Gay has gone from being "happy"
to being "the love that dare not speaketh its name"
to "don't ask, don't tell"
to being part of the modern fabric of social discourse.
Of course, there are some who are not comfortable with this.
But guess what?
What goes on behind closed bedroom doors of consenting adults "ain't no one's business but their own".
It's not the government's business, nor religion's business nor the media's.
Privacy is protected.
So (in the famous lyrics of a song I will write someday) "Let It Be".
If someone elects to run around the bedroom in purple spandex squirting ketchup
on each other and call it love, it's not my business either.
(Frankly, purple clashes with my decor.)
Some of us lead very uneventful yet fulfilling love lives.
Others want a dash of bravado, a flavor of spice and a whoosh of sea breezes followed by blaring trumpets.
For most of us, that tapers off about the third week after the honeymoon.
Others elect to invigorate relationships by various means.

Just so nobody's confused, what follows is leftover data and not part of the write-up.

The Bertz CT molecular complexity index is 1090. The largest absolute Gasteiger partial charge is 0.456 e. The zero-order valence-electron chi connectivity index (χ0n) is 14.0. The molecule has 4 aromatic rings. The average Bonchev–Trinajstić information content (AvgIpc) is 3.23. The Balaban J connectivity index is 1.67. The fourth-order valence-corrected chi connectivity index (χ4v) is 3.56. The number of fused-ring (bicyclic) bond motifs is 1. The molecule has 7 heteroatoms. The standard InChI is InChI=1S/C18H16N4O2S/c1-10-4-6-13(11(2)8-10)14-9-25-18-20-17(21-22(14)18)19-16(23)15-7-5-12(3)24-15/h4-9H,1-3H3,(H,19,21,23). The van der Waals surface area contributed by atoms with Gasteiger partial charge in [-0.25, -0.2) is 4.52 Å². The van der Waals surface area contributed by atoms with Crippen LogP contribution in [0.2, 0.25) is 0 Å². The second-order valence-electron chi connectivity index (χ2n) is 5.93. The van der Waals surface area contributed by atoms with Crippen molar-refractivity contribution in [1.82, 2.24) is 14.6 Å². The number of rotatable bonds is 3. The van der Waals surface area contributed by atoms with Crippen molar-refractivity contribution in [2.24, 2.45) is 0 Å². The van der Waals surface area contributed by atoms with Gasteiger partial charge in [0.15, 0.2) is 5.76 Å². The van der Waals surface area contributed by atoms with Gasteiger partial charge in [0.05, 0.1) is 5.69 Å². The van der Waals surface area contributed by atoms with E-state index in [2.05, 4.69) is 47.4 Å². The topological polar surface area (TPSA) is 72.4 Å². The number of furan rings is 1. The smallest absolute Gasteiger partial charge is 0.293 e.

Let me reiterate. It's not anyone's business.
From a public policy perspective, one might think the conservative wingnuts
would consider the LGBT community to be natural allies.
After all they're not clamoring for maternity leave.
They're not "makin' more babies to get on welfare".
No child support issues.
They pay extra taxes because they don't have the dependants.
The list is endless.
This author has a daughter who stridently and vociferously defends the rights
of this community.
She does not understand why others are not equally vocal.
She does not undersand that there is an older generation that had different values.
Times have changed and those values are changing as well.
This does not forestall the need for diplomacy and gentle persuasion.
As for those who think it evil and an abomination, they need to carry it back
to their church and preach to their choir.
This choir is not interested. We sing about the joy of human love and fellowship in whatever form.
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